“You never want a fight to be stopped but a win’s a win and I’ll take it. It’s an Australian title.”
GEELONG brawler Peter Davenport has reignited his MMA career with a stunning stoppage of American Harris Norwood.
In the biggest victory of his short career, Davenport forced the 41-year-old to tap out in the second round after unleashing a series of strikes.
The victory keeps Davenport’s career alive, with AFC matchmakers hinting pre-fight that a loss to Norwood would signal the end.
“It’s not the finish, this is just the beginning,” Davenport declared.
“This was a fork in the road, let’s see where it takes us.
“There was never any doubt (about my career). It’s always about how your respond. There were things that weren’t going my way, but I responded in the best possible way.”
Davenport’s size proved too much for Norwood, who stepped into the octagon a staggering 12kg lighter.
It was evident from the outset that Norwood was out of his depth, with Davenport securing an early takedown in the first round and punishing his opponent with elbows and strikes.
“I got him with an overhand right and it knocked his mouth guard out and he was limp, so I just kept punching him and he tapped,” Davenport said.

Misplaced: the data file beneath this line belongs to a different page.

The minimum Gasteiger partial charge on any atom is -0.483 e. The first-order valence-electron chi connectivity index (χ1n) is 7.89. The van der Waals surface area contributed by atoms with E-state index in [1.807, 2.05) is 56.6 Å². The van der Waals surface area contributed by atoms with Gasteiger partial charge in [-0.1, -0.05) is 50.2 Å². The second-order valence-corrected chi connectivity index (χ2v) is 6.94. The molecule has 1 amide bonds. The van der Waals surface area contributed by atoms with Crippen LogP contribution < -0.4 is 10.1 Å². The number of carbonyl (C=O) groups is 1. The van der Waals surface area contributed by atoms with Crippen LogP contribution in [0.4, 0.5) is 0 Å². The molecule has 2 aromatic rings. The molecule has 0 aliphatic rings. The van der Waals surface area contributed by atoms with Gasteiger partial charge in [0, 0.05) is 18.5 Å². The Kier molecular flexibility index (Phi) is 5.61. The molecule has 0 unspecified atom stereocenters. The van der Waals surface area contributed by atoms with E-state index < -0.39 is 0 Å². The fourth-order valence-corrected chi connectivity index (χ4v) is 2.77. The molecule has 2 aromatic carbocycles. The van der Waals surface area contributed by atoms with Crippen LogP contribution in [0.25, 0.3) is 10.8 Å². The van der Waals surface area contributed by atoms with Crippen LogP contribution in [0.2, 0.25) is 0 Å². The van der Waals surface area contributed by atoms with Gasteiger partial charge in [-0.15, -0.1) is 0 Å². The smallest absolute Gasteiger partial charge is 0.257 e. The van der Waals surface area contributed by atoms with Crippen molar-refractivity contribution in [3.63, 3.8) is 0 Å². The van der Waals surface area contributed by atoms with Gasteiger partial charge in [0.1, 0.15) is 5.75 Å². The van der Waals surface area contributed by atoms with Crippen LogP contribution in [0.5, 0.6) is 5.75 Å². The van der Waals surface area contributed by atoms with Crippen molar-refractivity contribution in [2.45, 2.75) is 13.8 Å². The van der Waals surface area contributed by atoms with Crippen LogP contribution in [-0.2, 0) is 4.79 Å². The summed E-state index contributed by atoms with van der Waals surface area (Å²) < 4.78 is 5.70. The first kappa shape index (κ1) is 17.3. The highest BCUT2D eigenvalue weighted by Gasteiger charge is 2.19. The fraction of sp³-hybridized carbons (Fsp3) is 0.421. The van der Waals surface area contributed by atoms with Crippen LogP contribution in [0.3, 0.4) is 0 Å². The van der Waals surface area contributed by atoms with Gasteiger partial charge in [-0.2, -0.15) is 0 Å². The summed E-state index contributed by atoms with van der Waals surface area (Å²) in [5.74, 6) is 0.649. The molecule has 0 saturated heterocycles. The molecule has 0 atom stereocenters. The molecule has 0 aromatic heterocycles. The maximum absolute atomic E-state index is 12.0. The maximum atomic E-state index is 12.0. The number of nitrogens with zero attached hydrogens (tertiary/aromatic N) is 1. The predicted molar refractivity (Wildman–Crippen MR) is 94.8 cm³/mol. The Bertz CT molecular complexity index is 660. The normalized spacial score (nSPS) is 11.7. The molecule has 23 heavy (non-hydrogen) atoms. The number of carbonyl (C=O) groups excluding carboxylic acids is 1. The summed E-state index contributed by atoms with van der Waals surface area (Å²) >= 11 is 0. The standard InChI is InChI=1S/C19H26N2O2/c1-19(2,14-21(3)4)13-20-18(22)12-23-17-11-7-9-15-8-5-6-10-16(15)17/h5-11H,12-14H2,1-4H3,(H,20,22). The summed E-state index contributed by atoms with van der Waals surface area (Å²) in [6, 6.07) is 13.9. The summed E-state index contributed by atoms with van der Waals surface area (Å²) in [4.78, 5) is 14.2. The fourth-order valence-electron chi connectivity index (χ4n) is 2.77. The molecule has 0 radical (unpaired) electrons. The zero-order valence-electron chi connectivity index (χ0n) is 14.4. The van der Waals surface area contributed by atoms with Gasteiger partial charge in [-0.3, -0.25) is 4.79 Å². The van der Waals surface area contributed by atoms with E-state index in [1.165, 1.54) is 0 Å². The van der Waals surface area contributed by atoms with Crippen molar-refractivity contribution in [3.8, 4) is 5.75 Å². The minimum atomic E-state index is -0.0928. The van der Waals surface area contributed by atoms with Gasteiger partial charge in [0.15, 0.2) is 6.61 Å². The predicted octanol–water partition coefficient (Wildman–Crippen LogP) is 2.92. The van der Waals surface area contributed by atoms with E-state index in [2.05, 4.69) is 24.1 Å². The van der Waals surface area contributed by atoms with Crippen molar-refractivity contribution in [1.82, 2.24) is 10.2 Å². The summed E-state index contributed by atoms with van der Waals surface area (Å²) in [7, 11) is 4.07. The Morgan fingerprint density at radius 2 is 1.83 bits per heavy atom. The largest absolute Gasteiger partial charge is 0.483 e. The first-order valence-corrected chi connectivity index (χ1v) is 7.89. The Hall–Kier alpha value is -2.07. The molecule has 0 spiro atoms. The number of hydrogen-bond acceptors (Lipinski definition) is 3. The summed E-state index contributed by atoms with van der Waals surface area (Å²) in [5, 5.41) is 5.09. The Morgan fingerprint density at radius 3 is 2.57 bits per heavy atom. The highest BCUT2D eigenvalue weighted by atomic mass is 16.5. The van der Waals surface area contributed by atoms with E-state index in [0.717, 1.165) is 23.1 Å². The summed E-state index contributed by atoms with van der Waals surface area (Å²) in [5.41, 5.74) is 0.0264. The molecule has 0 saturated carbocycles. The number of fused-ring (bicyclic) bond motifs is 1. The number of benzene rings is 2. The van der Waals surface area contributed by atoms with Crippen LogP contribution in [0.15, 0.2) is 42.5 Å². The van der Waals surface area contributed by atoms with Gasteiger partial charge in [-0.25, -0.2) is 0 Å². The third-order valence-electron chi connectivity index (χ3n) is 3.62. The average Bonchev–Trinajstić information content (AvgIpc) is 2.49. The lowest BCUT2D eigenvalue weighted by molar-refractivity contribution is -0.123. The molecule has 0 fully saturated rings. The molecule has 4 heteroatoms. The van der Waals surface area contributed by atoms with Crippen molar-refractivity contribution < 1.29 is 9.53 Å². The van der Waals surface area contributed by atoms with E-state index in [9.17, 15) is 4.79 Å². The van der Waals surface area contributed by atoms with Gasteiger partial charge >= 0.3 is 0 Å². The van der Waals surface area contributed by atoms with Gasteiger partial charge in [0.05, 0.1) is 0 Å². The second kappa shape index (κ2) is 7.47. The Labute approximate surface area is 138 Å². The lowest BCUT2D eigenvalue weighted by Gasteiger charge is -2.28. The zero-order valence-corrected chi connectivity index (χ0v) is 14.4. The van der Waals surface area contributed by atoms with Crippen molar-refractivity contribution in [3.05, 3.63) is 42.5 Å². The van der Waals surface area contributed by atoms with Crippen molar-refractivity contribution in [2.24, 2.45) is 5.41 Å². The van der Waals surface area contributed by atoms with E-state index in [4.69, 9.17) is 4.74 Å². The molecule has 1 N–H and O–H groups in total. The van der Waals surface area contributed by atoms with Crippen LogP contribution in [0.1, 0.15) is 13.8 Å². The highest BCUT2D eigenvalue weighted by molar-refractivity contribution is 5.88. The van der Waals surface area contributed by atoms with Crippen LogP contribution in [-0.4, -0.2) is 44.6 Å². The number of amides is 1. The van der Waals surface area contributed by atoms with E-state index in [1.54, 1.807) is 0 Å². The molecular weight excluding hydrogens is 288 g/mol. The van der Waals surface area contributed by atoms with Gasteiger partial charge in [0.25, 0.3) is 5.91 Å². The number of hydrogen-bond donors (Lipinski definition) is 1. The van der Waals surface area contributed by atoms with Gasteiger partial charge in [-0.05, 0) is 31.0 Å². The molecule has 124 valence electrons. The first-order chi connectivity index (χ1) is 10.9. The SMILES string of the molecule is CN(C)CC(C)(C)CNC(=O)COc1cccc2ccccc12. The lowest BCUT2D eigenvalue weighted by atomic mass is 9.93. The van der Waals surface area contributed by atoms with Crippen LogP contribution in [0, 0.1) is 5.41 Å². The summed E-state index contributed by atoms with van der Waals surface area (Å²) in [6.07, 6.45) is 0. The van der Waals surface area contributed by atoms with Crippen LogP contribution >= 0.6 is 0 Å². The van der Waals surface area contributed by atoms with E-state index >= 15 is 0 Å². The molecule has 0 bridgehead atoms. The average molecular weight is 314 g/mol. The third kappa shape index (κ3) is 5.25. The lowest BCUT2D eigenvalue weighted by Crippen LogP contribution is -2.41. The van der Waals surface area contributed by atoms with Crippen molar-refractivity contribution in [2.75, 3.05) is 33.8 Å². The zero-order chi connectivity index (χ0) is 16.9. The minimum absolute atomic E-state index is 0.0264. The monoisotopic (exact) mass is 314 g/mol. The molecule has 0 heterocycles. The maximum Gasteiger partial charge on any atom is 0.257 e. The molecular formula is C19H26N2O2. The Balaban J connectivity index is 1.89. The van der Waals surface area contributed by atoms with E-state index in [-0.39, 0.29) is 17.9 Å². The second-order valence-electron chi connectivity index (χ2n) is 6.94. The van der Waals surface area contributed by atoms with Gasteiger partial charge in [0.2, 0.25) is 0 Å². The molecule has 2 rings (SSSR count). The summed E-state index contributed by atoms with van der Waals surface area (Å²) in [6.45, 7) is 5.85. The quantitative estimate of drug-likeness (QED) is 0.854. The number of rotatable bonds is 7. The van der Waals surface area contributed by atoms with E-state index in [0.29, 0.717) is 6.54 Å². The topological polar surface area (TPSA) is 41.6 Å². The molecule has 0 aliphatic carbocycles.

Norwood, who is a veteran of more than 180 fights, said he would seek another fight with the AFC, but in his weight class.
“I’m used to training with some big guys, but it’s different in a fight,” he said.
“I walk around at 72. He weighed in at 77 and came out of the hotel at 84. It’s a massive difference.”
Norwood revealed he was unable to take anymore punishment, with several blows to the head leaving him vulnerable and hurt on the canvas.
“I just couldn’t keep going,” he said.
“My mouthpiece came out, I got a couple of good shots and I knew what was about to happen right there. If I could taken another four or five shots and been out (cold).”
It was a remarkable turnaround for Davenport, who just 24 hours earlier was laying on the ground suffering from severe dehydration on the back of an arduous weight cut.
“I didn’t think I was going to fight … I was pretty bad,” he said.
“I didn’t eat for three days. My weight was on point and I dropped 3kgs in under an hour and I was going perfect, but the next morning I was struggling. My body shutdown and I got to the stage where I couldn’t stand up.
“Next time I come China I will change things.”
RISING Sydney bantamweight Arlene Blencowe has Cris Cyborg in her sights after a devastating TKO win at AFC China.
Blencowe put the UFC on notice, finishing Tasmanian Rhiannon Thompson in the first-round on Saturday night.
And the fierce striker, who is part of the renowned Lions High Performance Centre stable in Sydney that already boasts UFC stars Tyson Pedro and Tai Tuivasa, wants a battle with the meanest woman on the planet.